A different kind of music video debuted in Rochester this week, as local deaf and hard of hearing students unveil a completed sign language rendition of hit rock song The Middle Wednesday.
American Sign Language music videos of Pharrell’s Happy and Phillip Phillips’ Home, created by students at Deaf Film Camp at Camp Mark Seven in Old Forge, went viral on Youtube in the last two years. They were, in part, the creative vision of Stacy Lawrence of Pittsford, the founder and former executive director of Deaf Film Camp.
In May, Lawrence was instrumental in bringing deaf director and cinematographer Wayne Betts Jr. to Rochester School for the Deaf to help craft a new and unrelated video to those produced at Deaf Film Camp, set to the 2000s hit by Jimmy Eat World, with students in the school’s American Sign Language Video Production class.
ROCHESTER, N.Y. -- Antony A. L. McLetchie moved a little more than a year ago to become superintendent of the Rochester School for the Deaf.
McLetchie took charge of one of the nation's oldest schools for children who are deaf or hard-of-hearing. But McLetchie's relocation was much more than another chapter in his career. Moving to Rochester meant better and easier access to healthcare, professional services, media and so many other important and everyday aspects of life.
"I feel like a normal person here," McLetchie said through an American Sign Language/English interpreter.
Rochester has the highest per capita population of deaf or hard-of-hearing adults younger than 65 in the nation, according to an analysis of U.S. Census data by the National Technical Institute for the Deaf, a part of Rochester Institute of Technology.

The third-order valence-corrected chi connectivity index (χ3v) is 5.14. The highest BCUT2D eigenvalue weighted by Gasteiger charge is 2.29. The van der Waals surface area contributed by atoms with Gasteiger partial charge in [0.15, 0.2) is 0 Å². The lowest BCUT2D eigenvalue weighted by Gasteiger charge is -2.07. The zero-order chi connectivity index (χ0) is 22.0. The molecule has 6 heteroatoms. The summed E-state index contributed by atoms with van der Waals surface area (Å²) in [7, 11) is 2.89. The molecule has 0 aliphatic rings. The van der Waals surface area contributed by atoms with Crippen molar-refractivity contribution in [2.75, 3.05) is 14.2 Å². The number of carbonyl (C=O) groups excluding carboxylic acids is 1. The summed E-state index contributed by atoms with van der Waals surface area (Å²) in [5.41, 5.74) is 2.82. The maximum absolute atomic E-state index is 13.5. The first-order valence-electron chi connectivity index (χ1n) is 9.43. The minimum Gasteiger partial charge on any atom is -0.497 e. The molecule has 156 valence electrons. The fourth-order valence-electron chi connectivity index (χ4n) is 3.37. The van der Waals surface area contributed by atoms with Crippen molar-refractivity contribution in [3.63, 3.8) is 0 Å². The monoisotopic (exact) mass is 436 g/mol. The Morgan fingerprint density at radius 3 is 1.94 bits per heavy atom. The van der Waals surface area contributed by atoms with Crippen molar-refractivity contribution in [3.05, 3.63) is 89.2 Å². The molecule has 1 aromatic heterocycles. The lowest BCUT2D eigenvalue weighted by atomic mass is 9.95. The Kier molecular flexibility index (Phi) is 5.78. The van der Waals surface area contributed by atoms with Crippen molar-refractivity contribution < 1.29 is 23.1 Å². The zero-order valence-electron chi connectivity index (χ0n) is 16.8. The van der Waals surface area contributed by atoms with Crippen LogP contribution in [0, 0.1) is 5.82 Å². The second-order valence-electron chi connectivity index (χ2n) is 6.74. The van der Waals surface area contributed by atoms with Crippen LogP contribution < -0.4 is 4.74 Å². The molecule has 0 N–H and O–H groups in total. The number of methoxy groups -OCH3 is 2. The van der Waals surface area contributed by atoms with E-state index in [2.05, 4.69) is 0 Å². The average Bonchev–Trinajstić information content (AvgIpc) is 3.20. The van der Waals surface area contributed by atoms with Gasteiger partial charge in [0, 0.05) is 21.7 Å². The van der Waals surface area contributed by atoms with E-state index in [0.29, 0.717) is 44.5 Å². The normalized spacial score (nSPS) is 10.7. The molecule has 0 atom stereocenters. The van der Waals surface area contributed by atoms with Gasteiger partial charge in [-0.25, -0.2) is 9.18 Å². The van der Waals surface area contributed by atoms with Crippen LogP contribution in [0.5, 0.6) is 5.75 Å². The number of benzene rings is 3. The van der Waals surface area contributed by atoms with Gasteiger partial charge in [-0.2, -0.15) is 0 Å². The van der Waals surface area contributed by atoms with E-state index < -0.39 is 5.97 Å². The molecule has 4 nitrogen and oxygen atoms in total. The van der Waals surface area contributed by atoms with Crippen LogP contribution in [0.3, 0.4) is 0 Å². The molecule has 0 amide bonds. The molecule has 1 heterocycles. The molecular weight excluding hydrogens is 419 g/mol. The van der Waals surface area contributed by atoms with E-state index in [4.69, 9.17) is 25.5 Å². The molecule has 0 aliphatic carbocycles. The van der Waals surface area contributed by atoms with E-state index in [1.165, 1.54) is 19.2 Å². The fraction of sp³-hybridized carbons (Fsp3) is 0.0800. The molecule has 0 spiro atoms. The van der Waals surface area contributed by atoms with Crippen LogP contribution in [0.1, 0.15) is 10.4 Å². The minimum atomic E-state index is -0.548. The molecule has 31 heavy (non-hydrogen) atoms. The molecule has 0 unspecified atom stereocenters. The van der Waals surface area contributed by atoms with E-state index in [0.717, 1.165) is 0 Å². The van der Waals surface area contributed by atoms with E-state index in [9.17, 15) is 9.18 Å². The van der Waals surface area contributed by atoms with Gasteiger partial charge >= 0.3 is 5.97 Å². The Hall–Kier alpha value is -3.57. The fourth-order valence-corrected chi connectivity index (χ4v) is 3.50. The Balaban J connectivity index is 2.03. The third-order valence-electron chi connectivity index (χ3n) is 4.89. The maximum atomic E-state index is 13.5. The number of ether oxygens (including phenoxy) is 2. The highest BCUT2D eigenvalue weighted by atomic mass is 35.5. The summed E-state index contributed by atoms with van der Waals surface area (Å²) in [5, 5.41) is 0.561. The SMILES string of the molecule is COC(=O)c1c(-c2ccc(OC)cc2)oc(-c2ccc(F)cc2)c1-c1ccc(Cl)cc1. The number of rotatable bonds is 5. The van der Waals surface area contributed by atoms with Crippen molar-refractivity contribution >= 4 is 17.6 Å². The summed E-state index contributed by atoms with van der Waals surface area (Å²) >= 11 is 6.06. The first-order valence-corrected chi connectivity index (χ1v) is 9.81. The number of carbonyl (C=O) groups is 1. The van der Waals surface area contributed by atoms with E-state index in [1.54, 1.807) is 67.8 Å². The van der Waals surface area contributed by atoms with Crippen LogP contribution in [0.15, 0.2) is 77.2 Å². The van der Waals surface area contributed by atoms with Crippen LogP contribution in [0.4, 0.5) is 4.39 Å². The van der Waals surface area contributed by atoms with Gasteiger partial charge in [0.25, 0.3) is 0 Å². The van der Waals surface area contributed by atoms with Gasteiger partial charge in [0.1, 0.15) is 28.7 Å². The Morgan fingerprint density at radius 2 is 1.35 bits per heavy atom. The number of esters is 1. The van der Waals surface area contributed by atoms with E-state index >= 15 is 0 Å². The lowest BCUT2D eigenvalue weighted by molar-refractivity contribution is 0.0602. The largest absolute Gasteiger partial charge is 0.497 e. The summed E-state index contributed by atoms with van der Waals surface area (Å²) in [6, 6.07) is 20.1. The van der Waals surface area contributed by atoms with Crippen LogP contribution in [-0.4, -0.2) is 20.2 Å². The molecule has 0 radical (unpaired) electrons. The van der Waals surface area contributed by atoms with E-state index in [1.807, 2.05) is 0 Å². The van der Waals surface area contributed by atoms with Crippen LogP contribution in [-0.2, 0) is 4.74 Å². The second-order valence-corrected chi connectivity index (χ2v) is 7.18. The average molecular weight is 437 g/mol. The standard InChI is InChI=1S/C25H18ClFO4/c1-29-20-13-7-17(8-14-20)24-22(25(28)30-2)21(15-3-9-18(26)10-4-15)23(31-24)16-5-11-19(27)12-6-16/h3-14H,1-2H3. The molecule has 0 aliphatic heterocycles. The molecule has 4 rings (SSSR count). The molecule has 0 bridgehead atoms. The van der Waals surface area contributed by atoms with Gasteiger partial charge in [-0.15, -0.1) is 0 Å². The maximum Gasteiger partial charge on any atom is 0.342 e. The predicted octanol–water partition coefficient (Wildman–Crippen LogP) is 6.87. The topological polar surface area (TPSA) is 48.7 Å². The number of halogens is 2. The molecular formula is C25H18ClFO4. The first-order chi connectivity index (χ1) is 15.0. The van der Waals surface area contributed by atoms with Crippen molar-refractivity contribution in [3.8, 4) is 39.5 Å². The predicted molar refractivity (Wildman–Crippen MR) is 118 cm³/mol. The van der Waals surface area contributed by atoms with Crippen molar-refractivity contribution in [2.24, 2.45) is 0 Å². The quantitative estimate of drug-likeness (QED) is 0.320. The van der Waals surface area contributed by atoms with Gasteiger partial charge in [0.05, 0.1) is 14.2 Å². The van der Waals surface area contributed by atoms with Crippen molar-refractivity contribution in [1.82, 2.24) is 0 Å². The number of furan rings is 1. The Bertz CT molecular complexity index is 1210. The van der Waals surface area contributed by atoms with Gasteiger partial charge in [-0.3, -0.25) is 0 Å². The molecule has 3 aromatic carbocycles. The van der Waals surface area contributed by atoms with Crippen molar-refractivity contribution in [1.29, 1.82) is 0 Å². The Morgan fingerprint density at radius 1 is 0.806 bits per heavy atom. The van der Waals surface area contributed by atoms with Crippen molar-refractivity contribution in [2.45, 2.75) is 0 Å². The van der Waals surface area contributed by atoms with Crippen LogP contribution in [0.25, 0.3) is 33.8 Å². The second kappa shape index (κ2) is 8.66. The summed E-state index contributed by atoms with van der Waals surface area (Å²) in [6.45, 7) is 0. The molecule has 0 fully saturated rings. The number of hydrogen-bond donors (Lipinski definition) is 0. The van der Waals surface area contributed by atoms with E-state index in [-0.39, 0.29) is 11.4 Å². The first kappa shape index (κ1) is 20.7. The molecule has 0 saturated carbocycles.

Rochester Institute of Technology’s National Institute for the Deaf has been tapped for its expertise by the Federal Communications Commission, RIT leaders said.
The Center on Access Technology Innovation Lab at NTID has been named the major technical subcontractor in a partnership with VTCSecure LLC.
The team will develop a video access technology reference platform, designed to advance telecommunications access for the deaf, hard-of-hearing and speech-disabled populations in the United States. NTID will provide technology support as well as alpha and beta testing.
The Explore Your Future (EYF) program at Rochester Institute of Technology’s National Technical Institute for the Deaf in Rochester, N.Y., offers deaf and hard-of-hearing college-bound high school students who will begin their junior or senior year in the fall of 2015 a unique opportunity to experience life on a college campus, explore their interests, and sample various careers. This six-day, summer career-exploration program provides students with hands-on activities related to careers in art, business, computer science, engineering, health sciences, information technology, science, and more.
EYF sessions for summer 2015 run July 11‑16 and July 18‑23. On the final day of each session, parents attend a workshop that helps them prepare their student for life after high school.
Students can apply online at www.rit.edu/NTID/EYF. For more information, call (585) 475-6700, (585) 743-1366 (videophone) or email EYFInfo@rit.edu. The application deadline is May 31.